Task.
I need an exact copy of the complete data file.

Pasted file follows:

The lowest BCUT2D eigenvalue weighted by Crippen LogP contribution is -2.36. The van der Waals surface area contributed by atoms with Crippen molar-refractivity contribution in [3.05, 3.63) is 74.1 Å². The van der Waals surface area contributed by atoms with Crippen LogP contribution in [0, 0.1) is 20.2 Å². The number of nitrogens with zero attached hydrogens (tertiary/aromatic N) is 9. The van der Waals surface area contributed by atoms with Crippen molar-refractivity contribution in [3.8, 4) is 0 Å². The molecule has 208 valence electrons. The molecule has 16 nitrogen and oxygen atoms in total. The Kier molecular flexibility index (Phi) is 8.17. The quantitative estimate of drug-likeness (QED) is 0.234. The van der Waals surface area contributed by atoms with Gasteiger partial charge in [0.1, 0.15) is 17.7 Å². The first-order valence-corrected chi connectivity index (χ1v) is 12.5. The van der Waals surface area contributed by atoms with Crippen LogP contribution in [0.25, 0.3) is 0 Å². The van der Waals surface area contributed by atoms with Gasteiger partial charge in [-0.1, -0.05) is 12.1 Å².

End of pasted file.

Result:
The lowest BCUT2D eigenvalue weighted by Crippen LogP contribution is -2.36. The van der Waals surface area contributed by atoms with Crippen molar-refractivity contribution in [3.05, 3.63) is 74.1 Å². The van der Waals surface area contributed by atoms with Crippen LogP contribution in [0, 0.1) is 20.2 Å². The number of nitrogens with zero attached hydrogens (tertiary/aromatic N) is 9. The van der Waals surface area contributed by atoms with Crippen molar-refractivity contribution in [3.8, 4) is 0 Å². The molecule has 208 valence electrons. The molecule has 16 nitrogen and oxygen atoms in total. The Kier molecular flexibility index (Phi) is 8.17. The quantitative estimate of drug-likeness (QED) is 0.234. The van der Waals surface area contributed by atoms with Gasteiger partial charge in [0.1, 0.15) is 17.7 Å². The first-order valence-corrected chi connectivity index (χ1v) is 12.5. The van der Waals surface area contributed by atoms with Crippen LogP contribution in [0.25, 0.3) is 0 Å². The van der Waals surface area contributed by atoms with Gasteiger partial charge in [-0.1, -0.05) is 12.1 Å².